8 Tips for Millennials Buying Their First Home

0
62

Home ownership – it’s the American Dream to own a piece of land that you can call your own.

Home is where the heart is and within those four walls you are royalty.

As a millennial, if you have gotten to the point in life where you feel ready to make the leap, then there are quite a few things to take into consideration before buying your first home. While saving is obviously going to be a pivotal point, there are a lot of other factors that come into play.

If you’ve had your eyes on that dream home for sometime, consider the following tips for buying your first home.

You’re going to need to save and reduce your debt.

As a millennial, you might be in the initial stages of your career, which means you’re making enough to pay for living expenses – and that’s about it. Consider supplementing your finances by taking a second part-time/contract job or try to get overtime if possible.

Sadly, this also means cutting back on all those discretionary expenses. Eating out, taking trips, weekend entertainment, and impulse buys can hurt your purse. Consider tracking your spending over a month or two to find out where you need to cut back.

Marriage and a house?

The two are intertwined like peanut butter and jelly. And while moving into that new home right after your wedding is ideal, it can be challenging to manage the two. With the average wedding costing over $26,000, cutting back on wedding-related expenses is essential. Consider what’s truly more important for you and your partner (if you have to decide between an expensive wedding and your first home) and go from there. There are a number of online resources and books that provide tips on how to cut back on wedding costs.

Just because your friends jump off a bridge…

It’s important to recognize that buying a home is a serious commitment. It’s not like buying that new smartphone or 4K TV. Homes are a lot more expensive and you shouldn’t rush into a decision just because the people around you settling down.

Also, don’t feel pressured by a “hot” market, as you don’t want buyer’s remorse on a house you’ll be living in for years (if not decades). Take your time, do your research, and allow the process to work itself out. Even if you are financially and emotionally ready to purchase a home, you don’t want to overpay because you couldn’t wait for a better deal.  

It’s not just a home, it’s the neighborhood too.

What type of person are you and what type of environment do you see yourself in? Do you enjoy a vibrant social or music scene? Then perhaps a home closer to all the action is better for your needs. Are you a young professional with a child? A quiet neighborhood in a great school district is probably a better investment for you. You’ll want to find an area that matches with your lifestyle (or at least as best as possible).

Understand your credit.

Your credit scores are also going to play a major role in whether or not you can get that dream home of yours. Before you take any other steps, make sure that your FICO scores are up to par, and if they aren’t – fix it. There are a number of online services that can help you manage your credit scores (like Credit Karma) and help to get you up to at least a 720.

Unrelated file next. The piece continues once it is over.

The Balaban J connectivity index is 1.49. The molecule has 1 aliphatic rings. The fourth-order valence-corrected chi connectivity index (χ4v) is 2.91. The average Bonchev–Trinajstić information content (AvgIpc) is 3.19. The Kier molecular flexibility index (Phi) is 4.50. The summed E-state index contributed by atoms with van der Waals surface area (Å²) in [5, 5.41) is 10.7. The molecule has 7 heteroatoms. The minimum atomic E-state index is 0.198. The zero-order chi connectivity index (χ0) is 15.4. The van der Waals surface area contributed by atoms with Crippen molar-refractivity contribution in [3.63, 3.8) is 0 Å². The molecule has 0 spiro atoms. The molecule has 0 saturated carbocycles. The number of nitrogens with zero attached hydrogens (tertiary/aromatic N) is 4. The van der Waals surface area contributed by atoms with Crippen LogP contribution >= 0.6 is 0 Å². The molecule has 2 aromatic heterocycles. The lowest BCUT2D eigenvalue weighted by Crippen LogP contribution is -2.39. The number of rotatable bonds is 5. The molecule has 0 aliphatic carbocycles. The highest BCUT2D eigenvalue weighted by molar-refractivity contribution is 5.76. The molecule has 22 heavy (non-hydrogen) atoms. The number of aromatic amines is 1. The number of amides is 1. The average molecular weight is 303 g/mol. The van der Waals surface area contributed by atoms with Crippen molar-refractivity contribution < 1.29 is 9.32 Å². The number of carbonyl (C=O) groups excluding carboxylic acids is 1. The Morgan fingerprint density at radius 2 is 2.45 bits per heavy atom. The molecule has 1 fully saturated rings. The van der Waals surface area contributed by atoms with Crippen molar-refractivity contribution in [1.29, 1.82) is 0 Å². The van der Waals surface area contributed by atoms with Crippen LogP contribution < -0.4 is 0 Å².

Know the costs of buying a house.

Buying a house is more than just a downpayment and mortgage (and even these two can get complicated). For one, it’s important to understand that there are closing costs and a hosts of extra purchases that will need to take place before you can call that house your home. Fees for inspectors, appraisers, credit checks, and again, those closing costs, mean more spending.

There’s also the large expenses you may not have taken into account. From necessary appliances like fridges, to items you may not have considered like blinds, and even paint, expect to be surprised by purchases that hadn’t crossed your mind before those keys were in your hand.  

Then there’s the behemoths: the down payment and mortgage. While the traditional notion was to put 20% down, the reality is that finance companies are a lot more willing to work with you than ever before. And while you don’t have to have ten of thousands of dollars at your disposal for a down payment, you’ll still want all of your finances in order to A) prove your fiscal ability to pay the mortgage and B) help you understand how much you can afford.

As for your mortgage, it’ll vary depending on your down payment, interest rates at the time, property taxes, homeowner’s insurance costs, mortgage insurance, and any homeowner’s association dues that might apply. You’ll want a full disclosure of all the varying costs so that you can match up with your financial situation.

Don’t forget that inspection.

Don’t be so eager that you forget to get the house inspected properly prior to purchasing. While you might think you have enough skills to deal with some of the minor cosmetic needs, you’ll want a professional to let you know about any major issues, such as bad plumbing or electrical wiring.

Also, you should make sure to inspect everything yourself. Any unidentified issues means you are responsible for fixing them. Safeguard your investment and inspect everything. Any major repairs need to be done? Hold the seller accountable before signing the contract.

Use a realtor.

Get yourself a realtor if you are house hunting. They offer you a lot of guidance and support to help you avoid making bad decisions. Plus, they tend to know contractors, plumbers, and other individuals who can get you on the right path to homeownership.While there is a ton of information online (ironic I know), you’ll definitely want the help of an experienced professional to help you through the process.

And there you have it millennials, a couple of tips to help you get going on the path of owning a home and grownup-ship. Don’t worry – we know you’ll be great at it.

NO COMMENTS

LEAVE A REPLY